The young maestro’s star has never been higher. He’s already been artistic director and principal conductor of Orchestre Métropolitain de Montréal as well as music director of the Rotterdam Philharmonic Orchestra, and now the 41-year-old Quebecer has just been named the Metropolitan Opera’s music director in New York City. We chat with a man who’s used to the highs, but who keeps both feet firmly on the ground.
Do you enjoy travelling or is it a burden?
I could conduct the Orchestre Métropolitain and teach here without it involving too much travel. But I chose to embrace travelling, to make the most of my life as a conductor on the international stage. I’m a good traveller and I don’t get jet lag. But I travel in the best possible conditions. Finding the nicest hotel online has become one of my favourite sports. And I’m fortunate enough to treat myself to wonderful suites, often in boutique hotels, where everything is sophisticated and catered to guests. On top of that, I can move around or go jogging... and call room service, day or night!
Are you rough and ready or highly organized Adventurous or a creature of habit?
For the longest time, I would leave everything to the last minute. But I came to see that planning ahead avoids a lot of stress... And since my job is full of surprises and new experiences, I like to restore some balance and vacation in familiar surroundings. I still dream, of course: a safari, the Seychelles. But for the moment, whenever I travel south, I almost always go to St. Barts, where I often rent the same house. In Europe, I also have my favourites, like Positano and the Amalfi Coast—the most beautiful place in the world!—the great Italian lakes, the Côte d’Azur. But my all-time favourite will always be the family cabin in Saint-Calixte, in Lanaudière. I spent every summer there as a child. I have some wonderful memories, so much so that even today I often dream of being back at the cabin.
Is there anything you always carry around with you?
In 2007, the New Zealand National Youth Orchestra, which I conducted, presented me with a hei matau. It’s a traditional Maori greenstone carving, which is shaped like a hook and said to keep fishermen safe out on the water. Every family member would wear it on their heart before giving it to someone, to fill it with positive energy. All the young people in the orchestra wore my hei matau before giving it to me. Ever since, I’ve had it around my neck every time I fly over an ocean. It’s become a talisman for me.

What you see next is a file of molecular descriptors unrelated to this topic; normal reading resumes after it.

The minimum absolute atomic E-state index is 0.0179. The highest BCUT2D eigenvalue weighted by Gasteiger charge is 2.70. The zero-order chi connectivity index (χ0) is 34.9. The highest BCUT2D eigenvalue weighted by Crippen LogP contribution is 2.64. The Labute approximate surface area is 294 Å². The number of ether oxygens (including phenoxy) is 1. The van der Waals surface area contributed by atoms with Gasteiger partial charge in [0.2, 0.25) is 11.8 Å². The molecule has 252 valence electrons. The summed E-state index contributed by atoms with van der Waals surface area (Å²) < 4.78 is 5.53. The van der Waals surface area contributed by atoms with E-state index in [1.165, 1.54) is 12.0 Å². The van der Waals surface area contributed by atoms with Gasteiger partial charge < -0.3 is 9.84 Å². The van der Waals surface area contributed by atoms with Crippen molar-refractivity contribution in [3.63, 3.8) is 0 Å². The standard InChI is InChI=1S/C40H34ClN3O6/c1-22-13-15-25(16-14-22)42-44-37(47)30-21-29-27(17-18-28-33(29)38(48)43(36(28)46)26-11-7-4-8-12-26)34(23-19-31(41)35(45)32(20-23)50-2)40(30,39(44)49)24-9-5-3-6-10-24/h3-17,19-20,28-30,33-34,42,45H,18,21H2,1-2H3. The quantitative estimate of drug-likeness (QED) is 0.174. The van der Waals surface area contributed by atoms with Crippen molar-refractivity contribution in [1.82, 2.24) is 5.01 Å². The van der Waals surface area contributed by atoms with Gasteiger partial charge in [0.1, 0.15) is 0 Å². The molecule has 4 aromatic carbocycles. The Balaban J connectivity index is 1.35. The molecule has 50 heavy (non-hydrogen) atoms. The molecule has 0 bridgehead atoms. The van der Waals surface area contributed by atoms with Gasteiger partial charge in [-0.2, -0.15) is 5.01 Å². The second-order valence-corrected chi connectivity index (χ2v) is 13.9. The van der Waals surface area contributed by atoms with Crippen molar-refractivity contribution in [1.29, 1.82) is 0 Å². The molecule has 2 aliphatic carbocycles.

What do you miss most abroad?
Montréal, the city where I was born, and my family, friends, the members of the Orchestre Métropolitain. My three cats are my home base: Mélisande, who’s 14; Rodolfo, 4; and Rafa (named after Rafael Nadal), a two-year-old Highland Lynx. I rarely spend more than two weeks away from them.
Do you think in sounds?
I don’t know. But sound is the first thing I notice [he has absolute pitch]: the sound of my feet when I start running, the chiming of bells when I arrive somewhere. I find it easy to pronounce a new language because it’s so musical. And I have an ear for rhythm, too.
Do you always have a piece of music running through your head?
Yes. Often it’s the program I finished a day or two earlier. It could also be jazz, maybe some neo soul from the 1990s or 2000s.
How would the soundtrack to your life sound these days? The Fairy Garden by Ravel. I’ve been playing it on the piano ever since I was little. And I’ve often conducted it. It’s a brilliant piece, full of joy, but calm too. I try to bring a little calm into my life, despite all the wonderful, thrilling things that happen to me.
“It might not be the prettiest city in the world, but it’s such a great place to live! I love its size (not too big, not too small), its energy, the vibe, the mindset, and the big-hearted people who live there. And that’s one of the reasons why I’m so attached to the Orchestre Métropolitain: the hearts and minds of the people who make up the orchestra.
When the musicians of Orchestre Métropolitain take over three floors of Le Germain Hotel Montreal—official hotel to the orchestra—going to bed has never sounded so good. The intimate concerts vary from floor to floor, but the experience remains for guests only.
Saturday, December 3
Orchestre Métropolitain Performances at Maison symphonique de Montréal Grimaud and Nézet-Séguin: Shared Emotions. Thursday, October 6, 7:30 p.m. Mendelssohn: The Colours of Romanticism. Friday, November 4, 7:30 p.m. Yannick Nézet-Séguin: The Russian Soul. Sunday, November 27, 3 p.m. Christmas with Valérie Milot. Sunday, December 18, 3 p.m orchestremetropolitain.com